When the Lord says “no one can reject this covenant and be permitted to enter into my glory,” that is serious business. The covenant he is talking about is “new” because it is renewed in the world, and it is “everlasting” because it was made before we came here and its consequences reach into eternity.

5 For all who will have a blessing at my hands shall abide the law which was appointed for that blessing, and the conditions thereof, as were instituted from before the foundation of the world.

In the next verses he explains what that “new and everlasting covenant” is.

6 And as pertaining to the new and everlasting covenant, it was instituted for the fulness of my glory; and he that receiveth a fulness thereof must and shall abide the law, or he shall be damned, saith the Lord God.

7 And verily I say unto you, that the conditions of this law are these: All covenants, contracts, bonds, obligations, oaths, vows, performances, connections, associations, or expectations, that are not made and entered into and sealed by the Holy Spirit of promise, of him who is anointed, both as well for time and for all eternity, and that too most holy, by revelation and commandment through the medium of mine anointed, whom I have appointed on the earth to hold this power (and I have appointed unto my servant Joseph to hold this power in the last days, and there is never but one on the earth at a time on whom this power and the keys of this priesthood are conferred), are of no efficacy, virtue, or force in and after the resurrection from the dead; for all contracts that are not made unto this end have an end when men are dead.

That is one of the most legalistic passages in the scriptures. If one sets aside the legal words and the part about only one prophet at a time holding the keys, it reads this way:

6 And as pertaining to the new and everlasting covenant, it was instituted for the fulness of my glory; and he that receiveth a fulness thereof must and shall abide the law, or he shall be damned, saith the Lord God.

7 And verily I say unto you, that the conditions of this law are these: All covenants, …that are not made and entered into and sealed by the Holy Spirit of promise … are of no efficacy, virtue, or force in and after the resurrection from the dead; for all contracts that are not made unto this end have an end when men are dead.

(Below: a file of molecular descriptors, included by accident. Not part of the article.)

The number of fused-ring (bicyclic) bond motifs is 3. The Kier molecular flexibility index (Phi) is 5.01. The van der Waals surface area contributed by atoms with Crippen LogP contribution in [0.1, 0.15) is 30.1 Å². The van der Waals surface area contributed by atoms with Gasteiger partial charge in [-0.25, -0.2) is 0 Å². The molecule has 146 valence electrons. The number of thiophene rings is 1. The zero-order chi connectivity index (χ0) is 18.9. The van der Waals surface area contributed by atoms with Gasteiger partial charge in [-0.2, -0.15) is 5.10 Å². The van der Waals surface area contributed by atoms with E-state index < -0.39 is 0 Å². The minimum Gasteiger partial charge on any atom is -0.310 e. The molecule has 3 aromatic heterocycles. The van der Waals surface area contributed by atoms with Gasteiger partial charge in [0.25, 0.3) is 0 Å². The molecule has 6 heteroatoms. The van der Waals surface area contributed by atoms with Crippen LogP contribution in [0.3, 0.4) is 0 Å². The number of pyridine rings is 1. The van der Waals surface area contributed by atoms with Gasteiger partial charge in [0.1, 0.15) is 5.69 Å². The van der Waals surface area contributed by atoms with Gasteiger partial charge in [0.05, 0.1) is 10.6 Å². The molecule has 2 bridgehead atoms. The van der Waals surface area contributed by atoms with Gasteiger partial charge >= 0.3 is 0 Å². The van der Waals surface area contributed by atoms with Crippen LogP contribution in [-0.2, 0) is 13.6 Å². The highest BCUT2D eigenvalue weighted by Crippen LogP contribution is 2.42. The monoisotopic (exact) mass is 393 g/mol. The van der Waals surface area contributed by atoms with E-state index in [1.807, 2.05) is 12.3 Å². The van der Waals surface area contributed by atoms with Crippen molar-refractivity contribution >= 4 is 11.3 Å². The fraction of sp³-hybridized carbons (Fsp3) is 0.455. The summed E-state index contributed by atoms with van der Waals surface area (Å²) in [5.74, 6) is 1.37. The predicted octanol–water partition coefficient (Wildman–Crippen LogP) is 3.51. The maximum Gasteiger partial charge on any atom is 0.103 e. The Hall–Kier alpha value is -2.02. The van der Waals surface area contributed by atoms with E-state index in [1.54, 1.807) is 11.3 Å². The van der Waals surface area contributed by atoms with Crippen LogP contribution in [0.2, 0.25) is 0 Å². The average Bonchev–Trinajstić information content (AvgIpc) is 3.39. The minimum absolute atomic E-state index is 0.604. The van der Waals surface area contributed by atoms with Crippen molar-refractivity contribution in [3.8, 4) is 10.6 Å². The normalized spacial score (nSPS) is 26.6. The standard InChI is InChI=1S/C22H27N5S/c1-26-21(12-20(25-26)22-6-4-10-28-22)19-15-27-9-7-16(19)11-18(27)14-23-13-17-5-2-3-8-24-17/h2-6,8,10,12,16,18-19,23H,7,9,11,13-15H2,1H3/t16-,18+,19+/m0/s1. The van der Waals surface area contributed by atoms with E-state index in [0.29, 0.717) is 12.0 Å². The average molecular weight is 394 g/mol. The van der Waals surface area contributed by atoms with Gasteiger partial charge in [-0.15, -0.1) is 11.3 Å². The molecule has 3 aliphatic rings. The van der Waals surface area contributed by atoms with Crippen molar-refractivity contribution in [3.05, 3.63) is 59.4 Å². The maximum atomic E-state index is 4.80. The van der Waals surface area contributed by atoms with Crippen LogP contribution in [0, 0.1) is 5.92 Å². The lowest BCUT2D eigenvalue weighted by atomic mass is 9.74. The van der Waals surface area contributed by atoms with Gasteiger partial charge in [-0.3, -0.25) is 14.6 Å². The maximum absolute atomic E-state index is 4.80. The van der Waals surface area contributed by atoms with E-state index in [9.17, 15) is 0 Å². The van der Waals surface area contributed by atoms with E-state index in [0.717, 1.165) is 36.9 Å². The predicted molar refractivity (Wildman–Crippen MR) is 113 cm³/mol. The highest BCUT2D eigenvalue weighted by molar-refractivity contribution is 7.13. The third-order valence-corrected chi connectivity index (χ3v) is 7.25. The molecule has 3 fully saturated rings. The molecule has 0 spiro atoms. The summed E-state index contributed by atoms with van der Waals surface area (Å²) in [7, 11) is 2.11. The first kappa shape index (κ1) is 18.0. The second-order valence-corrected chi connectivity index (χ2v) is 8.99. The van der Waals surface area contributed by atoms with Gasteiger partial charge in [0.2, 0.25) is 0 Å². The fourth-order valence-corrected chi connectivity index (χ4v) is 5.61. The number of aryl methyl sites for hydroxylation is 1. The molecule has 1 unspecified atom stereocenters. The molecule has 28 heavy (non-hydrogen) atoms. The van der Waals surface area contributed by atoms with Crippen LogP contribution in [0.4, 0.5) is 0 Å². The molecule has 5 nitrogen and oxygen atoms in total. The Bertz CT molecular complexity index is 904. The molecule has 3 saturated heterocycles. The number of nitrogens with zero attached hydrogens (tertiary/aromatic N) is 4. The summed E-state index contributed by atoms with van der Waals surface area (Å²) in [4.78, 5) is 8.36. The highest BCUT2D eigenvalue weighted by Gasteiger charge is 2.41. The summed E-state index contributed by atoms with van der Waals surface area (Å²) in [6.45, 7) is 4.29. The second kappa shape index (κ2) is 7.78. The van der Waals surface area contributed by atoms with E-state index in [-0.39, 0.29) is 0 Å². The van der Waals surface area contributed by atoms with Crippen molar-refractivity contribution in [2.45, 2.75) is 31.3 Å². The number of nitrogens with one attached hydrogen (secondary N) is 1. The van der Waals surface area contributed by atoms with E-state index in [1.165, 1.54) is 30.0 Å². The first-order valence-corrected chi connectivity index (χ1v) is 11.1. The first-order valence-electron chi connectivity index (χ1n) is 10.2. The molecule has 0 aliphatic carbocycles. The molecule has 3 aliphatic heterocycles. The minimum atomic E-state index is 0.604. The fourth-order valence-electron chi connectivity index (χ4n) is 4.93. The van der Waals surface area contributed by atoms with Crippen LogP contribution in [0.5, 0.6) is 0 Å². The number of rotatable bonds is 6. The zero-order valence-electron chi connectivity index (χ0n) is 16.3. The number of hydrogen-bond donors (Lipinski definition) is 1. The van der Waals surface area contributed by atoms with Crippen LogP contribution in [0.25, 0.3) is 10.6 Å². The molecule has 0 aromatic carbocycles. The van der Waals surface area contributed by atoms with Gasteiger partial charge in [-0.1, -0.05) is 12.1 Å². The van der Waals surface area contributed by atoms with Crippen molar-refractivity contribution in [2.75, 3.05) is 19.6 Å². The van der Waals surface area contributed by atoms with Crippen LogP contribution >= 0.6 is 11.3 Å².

Then the Lord explains why that is so.

8 Behold, mine house is a house of order, saith the Lord God, and not a house of confusion.
9 Will I accept of an offering, saith the Lord, that is not made in my name?
10 Or will I receive at your hands that which I have not appointed?
11 And will I appoint unto you, saith the Lord, except it be by law, even as I and my Father ordained unto you, before the world was?

This is the way I read those last four verses. The Lord will not consider what we do in this world as acceptable unless what we do is in accordance with the covenants we made with the Savior and his Father “before the world was.” And the Lord will require nothing of us in this life except those things which are inherent in those same covenants.

12 I am the Lord thy God; and I give unto you this commandment—that no man shall come unto the Father but by me or by my word, which is my law, saith the Lord.
13 And everything that is in the world, whether it be ordained of men, by thrones, or principalities, or powers, or things of name, whatsoever they may be, that are not by me or by my word, saith the Lord, shall be thrown down, and shall not remain after men are dead, neither in nor after the resurrection, saith the Lord your God.

These new and everlasting covenants do not preclude one’s free agency. There are all sorts of governmental, commercial, institutional, and individual powers that are exercised by persons who do not act in accordance to that “law.”

14 For whatsoever things remain are by me; and whatsoever things are not by me shall be shaken and destroyed.

We are back to the idea of meekness. To be meek before the Lord is to keep the covenants we made at the Council. That kind of meekness is a sure way to eternal life. God keeps his covenants, but he will not be mocked. If one does not keep his covenants, one cannot receive the rewards promised by those covenants.

15 Therefore, if a man marry him a wife in the world….(D&C 132:1-15)

“Therefore….” he has now concluded his premise. Having established the principle of the importance of foreordination, the Lord will now apply that principle to the question of how those men could be justified for having more than one wife. The justification is simply this: that decision was made at the Council. Implicit in that justification is another principle: if that arrangement was not part of one’s premortal covenants, and a man takes multiple wives anyway, he is in very bad trouble.